Journalism’s Justification

Journalism is defined as, “Writing characterized by a direct presentation of facts or description of events without an attempt at interpretation.”

According to the Merriam-Webster dictionary, journalism is a collection of facts, “without an attempt at interpretation.” This means that a reporter should simply state the facts of a given situation or circumstance without assumption, opinion or any form of prejudice or partiality. Said reporter would merely read into a camera what news was written on the teleprompter, and the information written on the teleprompter would be utterly transparent.

USA Today is one of the more reliable news sources. Photo from Creative Commons.

For those of you thinking, “Well, duh, that’s how it’s always been,” I’m going to have to stop you right there. Journalism has traveled far from its initial presentation. It’s fallen into every hole, stumbled over every rock and tumbled down countless cliffs of ethical systems and professional dignity along the way. What was once considered a noble career has turned into a 24-hour gossip engine.

Not every news source has these less-than-desirable qualities. Roanoke Times journalist Tonia Moxley visited one of my classes on Feb. 8, and she informed us of the extensive Roanoke Times News Standards and Policies. The online document begins with a foreword that clearly defines the intentions of the paper:

“Our reputation for fair and complete reporting will distinguish our enterprise amid a growing din of confusing and sometimes contradictory information. Our depth of knowledge of the communities we cover, reflected in accuracy and timeliness, will earn our readers’ trust. Our commitment to service, as we document problems and possibilities for this region, will sustain us as an essential resource. Our ability to chronicle clearly the lives and events of this region will constitute the bedrock of our credibility. We realize that our integrity is our future.”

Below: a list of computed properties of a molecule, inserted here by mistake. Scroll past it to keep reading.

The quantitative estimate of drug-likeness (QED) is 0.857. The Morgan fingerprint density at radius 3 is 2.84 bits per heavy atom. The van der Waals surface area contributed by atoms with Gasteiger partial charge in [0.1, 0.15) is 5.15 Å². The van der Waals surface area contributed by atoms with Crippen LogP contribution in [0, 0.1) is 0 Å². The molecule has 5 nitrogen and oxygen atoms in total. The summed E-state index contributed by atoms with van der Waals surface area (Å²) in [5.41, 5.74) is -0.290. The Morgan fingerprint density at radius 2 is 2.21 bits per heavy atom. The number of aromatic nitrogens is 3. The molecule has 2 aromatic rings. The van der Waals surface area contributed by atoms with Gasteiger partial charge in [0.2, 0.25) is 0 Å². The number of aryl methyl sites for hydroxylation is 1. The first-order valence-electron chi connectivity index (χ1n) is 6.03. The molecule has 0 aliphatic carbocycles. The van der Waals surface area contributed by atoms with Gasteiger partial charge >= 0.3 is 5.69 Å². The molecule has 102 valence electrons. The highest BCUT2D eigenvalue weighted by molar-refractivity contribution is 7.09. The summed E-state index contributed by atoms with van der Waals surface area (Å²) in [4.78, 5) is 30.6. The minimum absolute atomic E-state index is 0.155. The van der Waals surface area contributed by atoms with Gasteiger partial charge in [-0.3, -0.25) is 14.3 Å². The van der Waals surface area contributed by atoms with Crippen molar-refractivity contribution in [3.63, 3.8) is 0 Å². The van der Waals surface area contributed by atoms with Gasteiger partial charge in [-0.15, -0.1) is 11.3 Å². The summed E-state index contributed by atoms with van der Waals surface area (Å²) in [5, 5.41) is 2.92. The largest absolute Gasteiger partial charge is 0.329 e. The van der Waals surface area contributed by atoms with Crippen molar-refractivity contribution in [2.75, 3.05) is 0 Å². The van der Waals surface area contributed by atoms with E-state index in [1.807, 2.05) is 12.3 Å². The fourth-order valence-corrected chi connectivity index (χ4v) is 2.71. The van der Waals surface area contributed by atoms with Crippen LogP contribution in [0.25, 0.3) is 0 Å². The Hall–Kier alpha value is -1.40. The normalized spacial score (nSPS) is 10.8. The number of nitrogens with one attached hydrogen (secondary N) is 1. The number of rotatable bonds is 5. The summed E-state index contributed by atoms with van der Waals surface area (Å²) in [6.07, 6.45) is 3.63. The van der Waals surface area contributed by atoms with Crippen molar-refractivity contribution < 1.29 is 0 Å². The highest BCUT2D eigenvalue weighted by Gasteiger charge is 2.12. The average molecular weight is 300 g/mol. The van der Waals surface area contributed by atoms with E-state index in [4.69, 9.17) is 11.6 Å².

In an increasingly artificial society, it’s indescribably refreshing to know that a valid news source exists somewhere in the world.

“I want to hear the whole story from birth to death,” Moxley explained. “I want to write about that, and it helps so many people.”

Unfortunately, that is not the case in most places. We’ve reached a sad day when television shows like “The Daily Show with John Stewart” and “The Colbert Report” present information in a less biased fashion than cable news networks. I don’t support the use of either show as a true news source, but the evidence of twisted stories by the hands of cable news journalists has come to rival the number of times John McCain has referred to an audience as “my friends.”

One couldn’t help but notice the media bias involved in the 2012 election. Reporters were tearing each other apart, glorifying each candidate according to the supported party, and basking in the opportunity to sway the opinion of any unfortunate viewer.

“That is a media product. It looks like journalism and it sounds like journalism, but it is not journalism,” Moxley said vehemently.

The most recent example of dirty journalism involved the school shooting in Newtown, Conn. Reporters rushed to the sight, some even arriving before police made the scene. Cameras recorded personal moments between families as cameramen danced through the crowd of emergency workers and grief-stricken parents. Microphones were shoved into tear-stained faces, and parents of the children in the classroom were asked for interviews mere days after the tragic incident. Try defending that kind of professional conduct in ethical terms.

It’s because of events like this that I am so thankful for Moxley’s visit to my class. After several years of slowly losing faith in the existence of integrity and respect, she proved to me that there are those in the world still holding fast to the ethical principles of journalism. Moxley gave me a reason to continue swimming through the whirlpool of opinion and fact and hold true to my ideals of ethical demeanor. If I persevere in my search for true news sources, I may eventually come across a national news source with morality comparable to that of The Roanoke Times. Maybe one day we can remind ourselves of the true meaning of journalism with Moxley’s mindset.

“If I write this, I can provide a service. I can help others with what I write about,” she said. Thank you, Tania Moxley, for your incredible public service.